The current retail landscape has seen a shift toward a consumer-centric environment driven by technologies that meet a growing demand for shopping online.
The current retail landscape has been redefined. Among the changes are a shift toward a consumer-centric environment driven by technologies that meet a growing demand for shopping online, in stores or on a smartphone — whenever and wherever consumers want. But tried-and-true strategies don’t always work, so retailers and brands need a new a toolbox of solutions to help better navigate the market.
What’s Broken: Declining Traffic
Brian Field, senior director of advisory services at ShopperTrak, said “traffic has been on a declining trend for a while now, although conversion rates are up. The reason is that customers are prequalifying themselves with online research with an intent to purchase.”
How to Fix It: Nurture Conversions Instead
One solution is to use data to see exactly when and where conversions are occurring, and look for ways to improve it. Traffic will likely continue to decline, but conversions are clearly in the retailer’s control. Just make sure the inventory is in the store, and the online experience is top-notch.
What’s Broken: Low Average Basket Size
Field also noted that many retailers are suffering from low average basket size — meaning lower sales and gross margins. And if online sales are just 20 percent of total sales, this can hurt the bottom line of a retailer big time.
How to Fix It: Leverage Data
Using data metrics benchmarked against industry peers and/or other stores in a chain can help inform merchandising decisions. When coupled with better customer engagement, Field said the result will bolster sales. Consider giving the chief information officer plenty of runway to tackle data analysis.
What’s Broken: Unknowledgeable Sales Associates
Tony D’Onofrio, vice president of Tyco Retail Solutions, said in the current environment, “empowered consumers” have a created a “knowledge gap” between them and sales associates. So, when a shopper enters a store and knows more about a product or brand than the front-line sales associate, the shopping experience can sour. This can hurt sales and reduce loyalty.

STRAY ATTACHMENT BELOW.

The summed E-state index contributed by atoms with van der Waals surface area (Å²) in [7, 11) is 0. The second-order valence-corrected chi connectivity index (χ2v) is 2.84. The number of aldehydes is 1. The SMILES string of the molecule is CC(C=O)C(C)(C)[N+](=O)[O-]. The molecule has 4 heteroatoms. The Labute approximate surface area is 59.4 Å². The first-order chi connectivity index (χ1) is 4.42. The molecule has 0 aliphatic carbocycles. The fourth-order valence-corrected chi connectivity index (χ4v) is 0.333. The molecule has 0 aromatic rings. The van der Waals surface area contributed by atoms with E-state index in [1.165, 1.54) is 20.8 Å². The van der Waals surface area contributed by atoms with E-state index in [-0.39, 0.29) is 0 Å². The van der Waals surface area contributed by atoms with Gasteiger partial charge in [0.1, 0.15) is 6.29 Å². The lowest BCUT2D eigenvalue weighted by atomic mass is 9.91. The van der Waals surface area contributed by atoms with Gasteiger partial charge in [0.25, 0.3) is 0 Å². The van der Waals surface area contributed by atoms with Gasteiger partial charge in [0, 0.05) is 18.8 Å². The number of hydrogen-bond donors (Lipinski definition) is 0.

How to Fix It: Better Training
D’Onofrio said making investments in inventory control and e-commerce is clearly needed, but he noted that investing in sales associates is critical — which results not only in better sales and margins, but keeping shoppers loyal. Consider positioning sales associates as retail or fashion brand ambassadors.
What’s Broken: Finicky Consumers
Jim Prewitt, vice president of retail industry strategy for North America at JDA Software, said the current, so-called consumer-centric environment is extremely difficult to manage as a retailer or fashion brand. Consumers — especially Millennials — are not brand loyal, and appear finicky.
How to Fix It: Tap Into Consumer Data
Prewitt suggested that using “direct and applied” data about consumers to create personas has strategic value. Knowing how and where they spend, and “not just on a store level,” can greatly inform merchandise assortments and pricing.
What’s Broken: Lack of Inventory Clarity
As the growth of omnichannel retailing continues to grow, operational efficiency is critical. As a result, vertical retailers and fashion apparel suppliers need a clear picture of where sku’s are across the supply chain. But that’s not always easy to manage. Although omnichannel means “channel-less” shopping for the consumer, the supply chain itself is channel-specific.
How to Fix It: Channel Management Software
Companies such as Zyme and 42 Technologies can help suppliers get a clear view of sku-level and store-level inventories. Zyme’s “channel data management” software is a cloud-based solution that leverages “operational-grade data,” which can help companies create a “channel strategy.” With 42 Technologies, companies can develop product strategies based on point-of-sale data, which improves the efficiency of the overall supply-chain process.
What’s Broken: Unhappy Shoppers
The researchers at First Insight Inc. note that there’s a huge disconnect between how retailers and brands use data. Marketers and merchandising teams diverge on the use of customer data, and as a result, First Insight said “the customer experience is frequently [and] adversely impacted by this lack of coordination.”
How to Fix It: Online Feedback
Use solutions that “inform the creation of consumer-driven assortments through feedback collected from online consumer engagement.” Knowing shoppers’ style and color preferences prior to product rollout can guide merchandise assortments and better align them with the needs of consumers.
This article was originally published in Women’s Wear Daily